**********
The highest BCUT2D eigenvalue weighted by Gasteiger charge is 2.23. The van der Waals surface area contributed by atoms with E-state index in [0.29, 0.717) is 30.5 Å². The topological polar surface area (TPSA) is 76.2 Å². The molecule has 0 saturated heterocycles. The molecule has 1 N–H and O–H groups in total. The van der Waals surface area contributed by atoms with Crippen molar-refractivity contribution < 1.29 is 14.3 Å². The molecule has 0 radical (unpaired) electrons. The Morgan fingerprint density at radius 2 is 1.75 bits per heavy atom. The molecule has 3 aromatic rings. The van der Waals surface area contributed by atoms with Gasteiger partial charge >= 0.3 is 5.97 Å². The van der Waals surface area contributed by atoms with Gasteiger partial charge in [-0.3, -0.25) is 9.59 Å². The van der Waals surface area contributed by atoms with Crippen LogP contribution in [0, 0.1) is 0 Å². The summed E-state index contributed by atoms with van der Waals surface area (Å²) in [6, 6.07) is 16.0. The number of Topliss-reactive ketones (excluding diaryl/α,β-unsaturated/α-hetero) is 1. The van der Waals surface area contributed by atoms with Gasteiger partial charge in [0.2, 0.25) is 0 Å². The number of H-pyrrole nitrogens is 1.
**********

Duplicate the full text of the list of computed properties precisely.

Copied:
The highest BCUT2D eigenvalue weighted by Gasteiger charge is 2.23. The van der Waals surface area contributed by atoms with E-state index in [0.29, 0.717) is 30.5 Å². The topological polar surface area (TPSA) is 76.2 Å². The molecule has 0 saturated heterocycles. The molecule has 1 N–H and O–H groups in total. The van der Waals surface area contributed by atoms with Crippen molar-refractivity contribution < 1.29 is 14.3 Å². The molecule has 0 radical (unpaired) electrons. The Morgan fingerprint density at radius 2 is 1.75 bits per heavy atom. The molecule has 3 aromatic rings. The van der Waals surface area contributed by atoms with Gasteiger partial charge >= 0.3 is 5.97 Å². The van der Waals surface area contributed by atoms with Gasteiger partial charge in [-0.3, -0.25) is 9.59 Å². The van der Waals surface area contributed by atoms with Crippen LogP contribution in [0, 0.1) is 0 Å². The summed E-state index contributed by atoms with van der Waals surface area (Å²) in [6, 6.07) is 16.0. The number of Topliss-reactive ketones (excluding diaryl/α,β-unsaturated/α-hetero) is 1. The van der Waals surface area contributed by atoms with Gasteiger partial charge in [0.2, 0.25) is 0 Å². The number of H-pyrrole nitrogens is 1.